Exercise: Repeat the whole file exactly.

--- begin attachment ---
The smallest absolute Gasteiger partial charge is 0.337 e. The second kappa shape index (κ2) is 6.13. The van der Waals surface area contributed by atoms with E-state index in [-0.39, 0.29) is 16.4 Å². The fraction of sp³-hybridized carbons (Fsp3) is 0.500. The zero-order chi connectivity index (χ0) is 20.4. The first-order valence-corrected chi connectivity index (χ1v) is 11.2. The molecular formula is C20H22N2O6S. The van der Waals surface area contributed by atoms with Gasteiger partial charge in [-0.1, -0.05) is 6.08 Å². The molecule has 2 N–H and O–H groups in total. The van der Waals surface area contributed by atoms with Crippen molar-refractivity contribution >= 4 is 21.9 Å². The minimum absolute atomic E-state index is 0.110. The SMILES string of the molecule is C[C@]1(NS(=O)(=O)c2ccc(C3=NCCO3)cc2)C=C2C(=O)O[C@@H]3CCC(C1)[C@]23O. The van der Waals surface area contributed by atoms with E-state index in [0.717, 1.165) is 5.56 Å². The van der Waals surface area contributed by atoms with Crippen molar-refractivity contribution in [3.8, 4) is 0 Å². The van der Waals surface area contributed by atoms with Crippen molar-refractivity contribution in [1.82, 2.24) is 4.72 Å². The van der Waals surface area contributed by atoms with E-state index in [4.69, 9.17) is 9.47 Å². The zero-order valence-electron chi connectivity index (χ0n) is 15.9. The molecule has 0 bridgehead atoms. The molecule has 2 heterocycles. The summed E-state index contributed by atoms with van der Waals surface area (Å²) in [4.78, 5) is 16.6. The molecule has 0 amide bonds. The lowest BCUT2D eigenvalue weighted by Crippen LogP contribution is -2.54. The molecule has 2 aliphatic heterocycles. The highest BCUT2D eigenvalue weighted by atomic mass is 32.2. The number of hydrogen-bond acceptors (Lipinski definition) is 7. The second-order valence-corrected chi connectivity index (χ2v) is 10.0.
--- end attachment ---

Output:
The smallest absolute Gasteiger partial charge is 0.337 e. The second kappa shape index (κ2) is 6.13. The van der Waals surface area contributed by atoms with E-state index in [-0.39, 0.29) is 16.4 Å². The fraction of sp³-hybridized carbons (Fsp3) is 0.500. The zero-order chi connectivity index (χ0) is 20.4. The first-order valence-corrected chi connectivity index (χ1v) is 11.2. The molecular formula is C20H22N2O6S. The van der Waals surface area contributed by atoms with Gasteiger partial charge in [-0.1, -0.05) is 6.08 Å². The molecule has 2 N–H and O–H groups in total. The van der Waals surface area contributed by atoms with Crippen molar-refractivity contribution >= 4 is 21.9 Å². The minimum absolute atomic E-state index is 0.110. The SMILES string of the molecule is C[C@]1(NS(=O)(=O)c2ccc(C3=NCCO3)cc2)C=C2C(=O)O[C@@H]3CCC(C1)[C@]23O. The van der Waals surface area contributed by atoms with E-state index in [0.717, 1.165) is 5.56 Å². The van der Waals surface area contributed by atoms with Crippen molar-refractivity contribution in [3.8, 4) is 0 Å². The van der Waals surface area contributed by atoms with Crippen molar-refractivity contribution in [1.82, 2.24) is 4.72 Å². The van der Waals surface area contributed by atoms with E-state index in [4.69, 9.17) is 9.47 Å². The zero-order valence-electron chi connectivity index (χ0n) is 15.9. The molecule has 0 bridgehead atoms. The molecule has 2 heterocycles. The summed E-state index contributed by atoms with van der Waals surface area (Å²) in [4.78, 5) is 16.6. The molecule has 0 amide bonds. The lowest BCUT2D eigenvalue weighted by Crippen LogP contribution is -2.54. The molecule has 2 aliphatic heterocycles. The highest BCUT2D eigenvalue weighted by atomic mass is 32.2. The number of hydrogen-bond acceptors (Lipinski definition) is 7. The second-order valence-corrected chi connectivity index (χ2v) is 10.0.